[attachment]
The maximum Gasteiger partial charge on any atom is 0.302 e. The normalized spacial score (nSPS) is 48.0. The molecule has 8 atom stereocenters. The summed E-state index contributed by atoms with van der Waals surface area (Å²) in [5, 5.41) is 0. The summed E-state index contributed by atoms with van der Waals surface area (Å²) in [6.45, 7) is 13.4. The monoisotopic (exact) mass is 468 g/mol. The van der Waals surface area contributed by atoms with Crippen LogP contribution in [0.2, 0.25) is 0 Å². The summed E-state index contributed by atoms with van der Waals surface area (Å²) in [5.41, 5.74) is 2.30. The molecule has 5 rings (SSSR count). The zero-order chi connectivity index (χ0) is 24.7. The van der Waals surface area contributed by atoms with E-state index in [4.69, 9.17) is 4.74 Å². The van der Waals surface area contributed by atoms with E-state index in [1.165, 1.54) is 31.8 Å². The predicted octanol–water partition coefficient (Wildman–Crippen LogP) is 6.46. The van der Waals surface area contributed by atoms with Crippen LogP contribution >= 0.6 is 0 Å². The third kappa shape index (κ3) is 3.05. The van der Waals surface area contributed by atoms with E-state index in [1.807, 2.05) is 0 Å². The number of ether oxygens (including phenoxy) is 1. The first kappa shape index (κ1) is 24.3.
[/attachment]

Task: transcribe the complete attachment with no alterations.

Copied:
The maximum Gasteiger partial charge on any atom is 0.302 e. The normalized spacial score (nSPS) is 48.0. The molecule has 8 atom stereocenters. The summed E-state index contributed by atoms with van der Waals surface area (Å²) in [5, 5.41) is 0. The summed E-state index contributed by atoms with van der Waals surface area (Å²) in [6.45, 7) is 13.4. The monoisotopic (exact) mass is 468 g/mol. The van der Waals surface area contributed by atoms with Crippen LogP contribution in [0.2, 0.25) is 0 Å². The summed E-state index contributed by atoms with van der Waals surface area (Å²) in [5.41, 5.74) is 2.30. The molecule has 5 rings (SSSR count). The zero-order chi connectivity index (χ0) is 24.7. The van der Waals surface area contributed by atoms with E-state index in [4.69, 9.17) is 4.74 Å². The van der Waals surface area contributed by atoms with E-state index in [1.165, 1.54) is 31.8 Å². The predicted octanol–water partition coefficient (Wildman–Crippen LogP) is 6.46. The van der Waals surface area contributed by atoms with Crippen LogP contribution >= 0.6 is 0 Å². The third kappa shape index (κ3) is 3.05. The van der Waals surface area contributed by atoms with E-state index in [1.807, 2.05) is 0 Å². The number of ether oxygens (including phenoxy) is 1. The first kappa shape index (κ1) is 24.3.